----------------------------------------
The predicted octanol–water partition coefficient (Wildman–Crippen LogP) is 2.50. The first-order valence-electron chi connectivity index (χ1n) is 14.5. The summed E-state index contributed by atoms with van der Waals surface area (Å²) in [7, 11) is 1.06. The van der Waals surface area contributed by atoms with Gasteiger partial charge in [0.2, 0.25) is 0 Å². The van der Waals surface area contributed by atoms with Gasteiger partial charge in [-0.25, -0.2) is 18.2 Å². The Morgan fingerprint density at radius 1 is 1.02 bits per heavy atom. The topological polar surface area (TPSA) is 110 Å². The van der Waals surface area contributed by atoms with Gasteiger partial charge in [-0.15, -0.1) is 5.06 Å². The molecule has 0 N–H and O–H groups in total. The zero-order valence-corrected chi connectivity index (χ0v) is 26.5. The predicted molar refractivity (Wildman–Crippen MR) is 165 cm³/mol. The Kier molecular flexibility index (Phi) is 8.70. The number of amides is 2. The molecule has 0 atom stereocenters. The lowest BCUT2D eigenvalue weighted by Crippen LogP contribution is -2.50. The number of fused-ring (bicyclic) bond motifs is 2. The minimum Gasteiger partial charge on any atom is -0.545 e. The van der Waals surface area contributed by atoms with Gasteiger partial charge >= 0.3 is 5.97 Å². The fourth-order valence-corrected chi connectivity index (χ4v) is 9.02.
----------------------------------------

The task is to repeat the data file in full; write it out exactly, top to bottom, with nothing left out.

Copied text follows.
The predicted octanol–water partition coefficient (Wildman–Crippen LogP) is 2.50. The first-order valence-electron chi connectivity index (χ1n) is 14.5. The summed E-state index contributed by atoms with van der Waals surface area (Å²) in [7, 11) is 1.06. The van der Waals surface area contributed by atoms with Gasteiger partial charge in [0.2, 0.25) is 0 Å². The van der Waals surface area contributed by atoms with Gasteiger partial charge in [-0.25, -0.2) is 18.2 Å². The Morgan fingerprint density at radius 1 is 1.02 bits per heavy atom. The topological polar surface area (TPSA) is 110 Å². The van der Waals surface area contributed by atoms with Gasteiger partial charge in [-0.15, -0.1) is 5.06 Å². The molecule has 0 N–H and O–H groups in total. The zero-order valence-corrected chi connectivity index (χ0v) is 26.5. The predicted molar refractivity (Wildman–Crippen MR) is 165 cm³/mol. The Kier molecular flexibility index (Phi) is 8.70. The number of amides is 2. The molecule has 0 atom stereocenters. The lowest BCUT2D eigenvalue weighted by Crippen LogP contribution is -2.50. The number of fused-ring (bicyclic) bond motifs is 2. The minimum Gasteiger partial charge on any atom is -0.545 e. The van der Waals surface area contributed by atoms with Gasteiger partial charge >= 0.3 is 5.97 Å². The fourth-order valence-corrected chi connectivity index (χ4v) is 9.02.